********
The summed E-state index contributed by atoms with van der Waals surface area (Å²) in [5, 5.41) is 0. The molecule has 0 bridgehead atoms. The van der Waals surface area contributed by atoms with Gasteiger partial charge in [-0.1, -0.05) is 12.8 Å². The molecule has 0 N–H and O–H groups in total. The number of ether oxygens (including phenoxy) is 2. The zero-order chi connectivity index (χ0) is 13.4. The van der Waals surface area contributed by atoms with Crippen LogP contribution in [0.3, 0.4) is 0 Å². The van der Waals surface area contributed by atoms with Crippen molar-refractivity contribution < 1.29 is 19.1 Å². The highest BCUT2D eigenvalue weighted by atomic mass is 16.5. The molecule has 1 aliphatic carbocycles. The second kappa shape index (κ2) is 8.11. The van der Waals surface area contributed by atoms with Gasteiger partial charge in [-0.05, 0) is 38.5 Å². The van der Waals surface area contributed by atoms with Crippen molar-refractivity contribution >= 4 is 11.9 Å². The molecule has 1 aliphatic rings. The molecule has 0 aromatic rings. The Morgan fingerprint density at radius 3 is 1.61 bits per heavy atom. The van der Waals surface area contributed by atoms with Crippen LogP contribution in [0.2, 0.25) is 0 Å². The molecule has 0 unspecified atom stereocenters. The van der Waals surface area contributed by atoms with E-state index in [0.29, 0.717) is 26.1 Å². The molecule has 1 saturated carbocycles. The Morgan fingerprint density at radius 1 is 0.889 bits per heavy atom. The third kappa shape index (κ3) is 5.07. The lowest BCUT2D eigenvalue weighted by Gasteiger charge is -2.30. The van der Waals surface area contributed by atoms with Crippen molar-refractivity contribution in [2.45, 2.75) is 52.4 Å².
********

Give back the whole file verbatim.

The summed E-state index contributed by atoms with van der Waals surface area (Å²) in [5, 5.41) is 0. The molecule has 0 bridgehead atoms. The van der Waals surface area contributed by atoms with Gasteiger partial charge in [-0.1, -0.05) is 12.8 Å². The molecule has 0 N–H and O–H groups in total. The number of ether oxygens (including phenoxy) is 2. The zero-order chi connectivity index (χ0) is 13.4. The van der Waals surface area contributed by atoms with Crippen LogP contribution in [0.3, 0.4) is 0 Å². The van der Waals surface area contributed by atoms with Crippen molar-refractivity contribution < 1.29 is 19.1 Å². The highest BCUT2D eigenvalue weighted by atomic mass is 16.5. The molecule has 1 aliphatic carbocycles. The second kappa shape index (κ2) is 8.11. The van der Waals surface area contributed by atoms with Gasteiger partial charge in [-0.05, 0) is 38.5 Å². The van der Waals surface area contributed by atoms with Crippen molar-refractivity contribution >= 4 is 11.9 Å². The molecule has 1 aliphatic rings. The molecule has 0 aromatic rings. The Morgan fingerprint density at radius 3 is 1.61 bits per heavy atom. The van der Waals surface area contributed by atoms with Crippen LogP contribution in [0.2, 0.25) is 0 Å². The molecule has 0 unspecified atom stereocenters. The van der Waals surface area contributed by atoms with E-state index in [0.29, 0.717) is 26.1 Å². The molecule has 1 saturated carbocycles. The Morgan fingerprint density at radius 1 is 0.889 bits per heavy atom. The third kappa shape index (κ3) is 5.07. The lowest BCUT2D eigenvalue weighted by Gasteiger charge is -2.30. The van der Waals surface area contributed by atoms with Crippen molar-refractivity contribution in [2.45, 2.75) is 52.4 Å².